The Weight Band - Acoustic Live
Anyone who is familiar with my eclectic musical tastes will know that I have a particular dislike for ‘tribute’ acts and ‘soundalikes’’ I am a massive fan of originality in music and if any act covers a well-loved song, I expect, no dammit, I demand, that they add something a little different, something of themselves to the song, rather than aping the original or previous versions. Many will possibly be quite surprised to discover that I’m giving a positive spin to the Weight Band. Their name alone gives a clue to their musical inclinations. The five-piece outfit first got together in 2013 at the renowned Woodstock barn of Levon Helm. Jim Welder, the group’s leader, is a 15-year former member of The Band (he replaced Robbie Robertson on lead vocals and songwriter) and the Levon Helm Band. It was Helm’s insistence and support that he should continue the musical legacy of The Band, including adding new songs to their famed canon of classic material. Over the years the Weight Band has evolved into the current line-up of Welder (guitar, mandolin, vocals), Brian Mitchell (keyboards, vocals), Albert Rogers (bass, vocals), Matt Zeiner (keyboards, vocals) and Michael Bram (drums, vocals). While the group has found affirmation in association, they’ve more than held their own courtesy of their unabashed enthusiasm for replicating sounds of a vintage variety.
This latest album, sub-titled Big Pink & the Levon Helm Studio, was recorded in October 2019. Some of the tracks are taken from a rehearsal session at Big Pink, the famous pink house in Saugerties, New York, that was home in the early days to Bob Dylan collaborating with The Band. Jim and the lads were rehearsing for an acoustic show at the Levon Helm Studios the next evening. The remaining tracks are taken from that acoustic concert. These five musicians express the sheer exhilaration they find in picking, strumming, singing, playing and sharing simple, old-time styled sounds and songs. Listening to the record gives the feeling of lounging on a well-worn couch in the basement and cracking open a cold one as you watch a group of your buddies mess around and have a blast. The band leaves no doubt as to their fondness for blues, folk, gospel, country, soul, old-time mountain and the other trappings that accompany a decided sense of age-old authenticity. Indeed, songs such as Rockin’ Chair and Deal, sound like they were culled from a vintage songbook, but there again, the melodies are compelling enough to allow for contemporary credence. That then is the essence of the band’s appeal, specifically, the ability to emulate a traditional tapestry while creating a sound that is as affecting as it is evocative without regard to any specific motif.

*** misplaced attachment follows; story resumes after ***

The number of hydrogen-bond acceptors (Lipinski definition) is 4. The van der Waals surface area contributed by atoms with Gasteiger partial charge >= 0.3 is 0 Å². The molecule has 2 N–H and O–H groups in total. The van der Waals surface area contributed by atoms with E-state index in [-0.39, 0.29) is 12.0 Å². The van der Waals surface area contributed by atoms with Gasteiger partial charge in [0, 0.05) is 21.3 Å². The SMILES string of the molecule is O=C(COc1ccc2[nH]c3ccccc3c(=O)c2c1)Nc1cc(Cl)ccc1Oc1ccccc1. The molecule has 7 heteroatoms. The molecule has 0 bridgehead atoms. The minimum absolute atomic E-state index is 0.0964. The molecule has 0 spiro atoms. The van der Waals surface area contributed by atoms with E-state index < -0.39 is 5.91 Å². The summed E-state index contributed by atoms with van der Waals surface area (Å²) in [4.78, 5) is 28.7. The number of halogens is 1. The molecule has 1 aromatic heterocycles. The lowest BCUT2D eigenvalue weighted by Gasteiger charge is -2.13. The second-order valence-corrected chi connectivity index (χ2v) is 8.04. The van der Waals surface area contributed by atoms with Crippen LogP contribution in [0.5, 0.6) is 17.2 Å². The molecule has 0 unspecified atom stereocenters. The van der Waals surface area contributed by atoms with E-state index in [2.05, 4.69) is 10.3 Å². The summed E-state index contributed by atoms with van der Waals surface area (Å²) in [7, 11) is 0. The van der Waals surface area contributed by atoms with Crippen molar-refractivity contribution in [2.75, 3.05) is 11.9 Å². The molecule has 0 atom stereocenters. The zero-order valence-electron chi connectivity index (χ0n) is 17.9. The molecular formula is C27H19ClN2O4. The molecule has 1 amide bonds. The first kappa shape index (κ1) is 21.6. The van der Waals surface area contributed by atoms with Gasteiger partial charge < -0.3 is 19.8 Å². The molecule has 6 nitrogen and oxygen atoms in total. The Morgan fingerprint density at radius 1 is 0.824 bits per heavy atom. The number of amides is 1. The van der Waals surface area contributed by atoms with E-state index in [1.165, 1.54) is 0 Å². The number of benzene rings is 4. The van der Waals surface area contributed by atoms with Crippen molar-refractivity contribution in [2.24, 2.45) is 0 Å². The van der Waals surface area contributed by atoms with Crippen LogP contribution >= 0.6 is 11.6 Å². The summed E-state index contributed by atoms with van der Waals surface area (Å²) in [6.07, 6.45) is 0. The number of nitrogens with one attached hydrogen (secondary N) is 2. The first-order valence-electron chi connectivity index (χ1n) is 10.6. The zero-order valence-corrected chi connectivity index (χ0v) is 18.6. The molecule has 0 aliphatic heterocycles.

Michael Bram’s voice is absolutely of the earth with its whiskey-borne rasp on the Jim Welder written Common Man. This harmonica-driven tune is a tribute to farmers, truck-drivers, factory workers and all those other ordinary folks that keep the wheels a-turnin’. They turn Bob Dylan’s Highway 61 Revisited into a chooglin’ blues that sounds dipped in good ol’ Southern grease with some wild accordion weaving in and out. Bessie, an early song from The Band’s repertoire that references Bessie Smith, is a languid waltz with a shuffling beat, wafting accordion and smooth harmonies. There’s a country groove to Robbie Robertson’s Caledonia Mission with tinkling piano. A handful of songs temper the more effusive emotions through a more homespun sound, none more so than their mournful take on Chuck Willis’ What Am I Living Fore, easily the most subdued song in the set with ethereal accordion setting the mood.
This album has a feel and performance that you can only get from playing and singing together live in the studio. The Weight Band don’t just sing and play their home-grown brand of joyful, driving old-time—they holler, stomp, swagger, and swing, fearlessly throwing themselves into the music and winding up in the hearts and souls of their audience.